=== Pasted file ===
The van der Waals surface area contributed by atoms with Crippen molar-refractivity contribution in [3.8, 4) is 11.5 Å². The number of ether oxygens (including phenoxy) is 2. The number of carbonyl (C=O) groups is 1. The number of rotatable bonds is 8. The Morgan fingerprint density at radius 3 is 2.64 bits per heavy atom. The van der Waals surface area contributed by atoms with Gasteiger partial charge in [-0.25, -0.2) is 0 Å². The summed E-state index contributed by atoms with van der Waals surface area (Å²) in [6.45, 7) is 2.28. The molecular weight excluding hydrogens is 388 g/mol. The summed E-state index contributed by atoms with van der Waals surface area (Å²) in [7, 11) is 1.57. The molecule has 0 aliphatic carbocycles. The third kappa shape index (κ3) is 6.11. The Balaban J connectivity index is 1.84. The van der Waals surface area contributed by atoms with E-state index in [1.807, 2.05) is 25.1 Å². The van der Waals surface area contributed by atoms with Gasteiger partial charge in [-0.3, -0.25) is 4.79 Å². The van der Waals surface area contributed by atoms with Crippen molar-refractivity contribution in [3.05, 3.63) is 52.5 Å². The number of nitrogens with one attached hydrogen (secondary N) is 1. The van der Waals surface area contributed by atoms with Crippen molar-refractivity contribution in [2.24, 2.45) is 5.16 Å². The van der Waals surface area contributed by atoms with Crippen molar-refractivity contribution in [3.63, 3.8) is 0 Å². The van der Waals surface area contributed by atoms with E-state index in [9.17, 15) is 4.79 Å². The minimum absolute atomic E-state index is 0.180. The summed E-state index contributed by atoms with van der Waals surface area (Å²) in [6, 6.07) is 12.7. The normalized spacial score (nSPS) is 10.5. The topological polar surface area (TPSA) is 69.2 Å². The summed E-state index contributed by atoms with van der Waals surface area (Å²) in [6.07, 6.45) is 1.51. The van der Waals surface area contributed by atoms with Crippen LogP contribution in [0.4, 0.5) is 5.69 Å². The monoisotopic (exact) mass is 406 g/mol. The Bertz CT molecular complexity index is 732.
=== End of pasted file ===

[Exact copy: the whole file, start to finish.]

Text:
The van der Waals surface area contributed by atoms with Crippen molar-refractivity contribution in [3.8, 4) is 11.5 Å². The number of ether oxygens (including phenoxy) is 2. The number of carbonyl (C=O) groups is 1. The number of rotatable bonds is 8. The Morgan fingerprint density at radius 3 is 2.64 bits per heavy atom. The van der Waals surface area contributed by atoms with Gasteiger partial charge in [-0.25, -0.2) is 0 Å². The summed E-state index contributed by atoms with van der Waals surface area (Å²) in [6.45, 7) is 2.28. The molecular weight excluding hydrogens is 388 g/mol. The summed E-state index contributed by atoms with van der Waals surface area (Å²) in [7, 11) is 1.57. The molecule has 0 aliphatic carbocycles. The third kappa shape index (κ3) is 6.11. The Balaban J connectivity index is 1.84. The van der Waals surface area contributed by atoms with E-state index in [1.807, 2.05) is 25.1 Å². The van der Waals surface area contributed by atoms with Gasteiger partial charge in [-0.3, -0.25) is 4.79 Å². The van der Waals surface area contributed by atoms with Crippen molar-refractivity contribution in [3.05, 3.63) is 52.5 Å². The number of nitrogens with one attached hydrogen (secondary N) is 1. The van der Waals surface area contributed by atoms with Crippen molar-refractivity contribution in [2.24, 2.45) is 5.16 Å². The van der Waals surface area contributed by atoms with Crippen molar-refractivity contribution in [3.63, 3.8) is 0 Å². The van der Waals surface area contributed by atoms with E-state index in [9.17, 15) is 4.79 Å². The minimum absolute atomic E-state index is 0.180. The summed E-state index contributed by atoms with van der Waals surface area (Å²) in [6, 6.07) is 12.7. The normalized spacial score (nSPS) is 10.5. The topological polar surface area (TPSA) is 69.2 Å². The summed E-state index contributed by atoms with van der Waals surface area (Å²) in [6.07, 6.45) is 1.51. The van der Waals surface area contributed by atoms with Crippen LogP contribution in [0.4, 0.5) is 5.69 Å². The monoisotopic (exact) mass is 406 g/mol. The Bertz CT molecular complexity index is 732.